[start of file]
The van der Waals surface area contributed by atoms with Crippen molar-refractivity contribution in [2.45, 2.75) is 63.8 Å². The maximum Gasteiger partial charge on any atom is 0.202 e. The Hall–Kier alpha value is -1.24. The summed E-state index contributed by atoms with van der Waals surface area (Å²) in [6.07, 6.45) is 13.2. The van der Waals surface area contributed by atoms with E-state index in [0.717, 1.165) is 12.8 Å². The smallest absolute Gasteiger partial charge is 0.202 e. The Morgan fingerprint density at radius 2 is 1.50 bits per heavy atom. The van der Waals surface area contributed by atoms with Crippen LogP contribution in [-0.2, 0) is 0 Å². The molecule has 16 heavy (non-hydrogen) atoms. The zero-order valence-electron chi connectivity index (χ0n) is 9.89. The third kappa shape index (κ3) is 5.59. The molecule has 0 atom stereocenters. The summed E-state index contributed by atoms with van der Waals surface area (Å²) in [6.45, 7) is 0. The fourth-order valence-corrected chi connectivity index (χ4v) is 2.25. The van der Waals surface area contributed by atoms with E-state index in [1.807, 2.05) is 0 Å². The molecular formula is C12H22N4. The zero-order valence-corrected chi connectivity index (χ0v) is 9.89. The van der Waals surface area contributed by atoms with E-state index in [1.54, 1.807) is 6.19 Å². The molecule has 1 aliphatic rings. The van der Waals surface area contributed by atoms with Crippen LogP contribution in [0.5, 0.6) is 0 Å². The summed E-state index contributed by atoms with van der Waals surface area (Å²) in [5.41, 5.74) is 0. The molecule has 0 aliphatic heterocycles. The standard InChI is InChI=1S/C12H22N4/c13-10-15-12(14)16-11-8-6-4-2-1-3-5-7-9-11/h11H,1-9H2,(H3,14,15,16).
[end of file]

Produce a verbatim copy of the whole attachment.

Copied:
The van der Waals surface area contributed by atoms with Crippen molar-refractivity contribution in [2.45, 2.75) is 63.8 Å². The maximum Gasteiger partial charge on any atom is 0.202 e. The Hall–Kier alpha value is -1.24. The summed E-state index contributed by atoms with van der Waals surface area (Å²) in [6.07, 6.45) is 13.2. The van der Waals surface area contributed by atoms with E-state index in [0.717, 1.165) is 12.8 Å². The smallest absolute Gasteiger partial charge is 0.202 e. The Morgan fingerprint density at radius 2 is 1.50 bits per heavy atom. The van der Waals surface area contributed by atoms with Crippen LogP contribution in [-0.2, 0) is 0 Å². The molecule has 16 heavy (non-hydrogen) atoms. The zero-order valence-electron chi connectivity index (χ0n) is 9.89. The third kappa shape index (κ3) is 5.59. The molecule has 0 atom stereocenters. The summed E-state index contributed by atoms with van der Waals surface area (Å²) in [6.45, 7) is 0. The fourth-order valence-corrected chi connectivity index (χ4v) is 2.25. The van der Waals surface area contributed by atoms with E-state index in [1.807, 2.05) is 0 Å². The molecular formula is C12H22N4. The zero-order valence-corrected chi connectivity index (χ0v) is 9.89. The van der Waals surface area contributed by atoms with E-state index in [1.54, 1.807) is 6.19 Å². The molecule has 1 aliphatic rings. The van der Waals surface area contributed by atoms with Crippen LogP contribution in [0.5, 0.6) is 0 Å². The summed E-state index contributed by atoms with van der Waals surface area (Å²) in [5.41, 5.74) is 0. The molecule has 0 aliphatic heterocycles. The standard InChI is InChI=1S/C12H22N4/c13-10-15-12(14)16-11-8-6-4-2-1-3-5-7-9-11/h11H,1-9H2,(H3,14,15,16).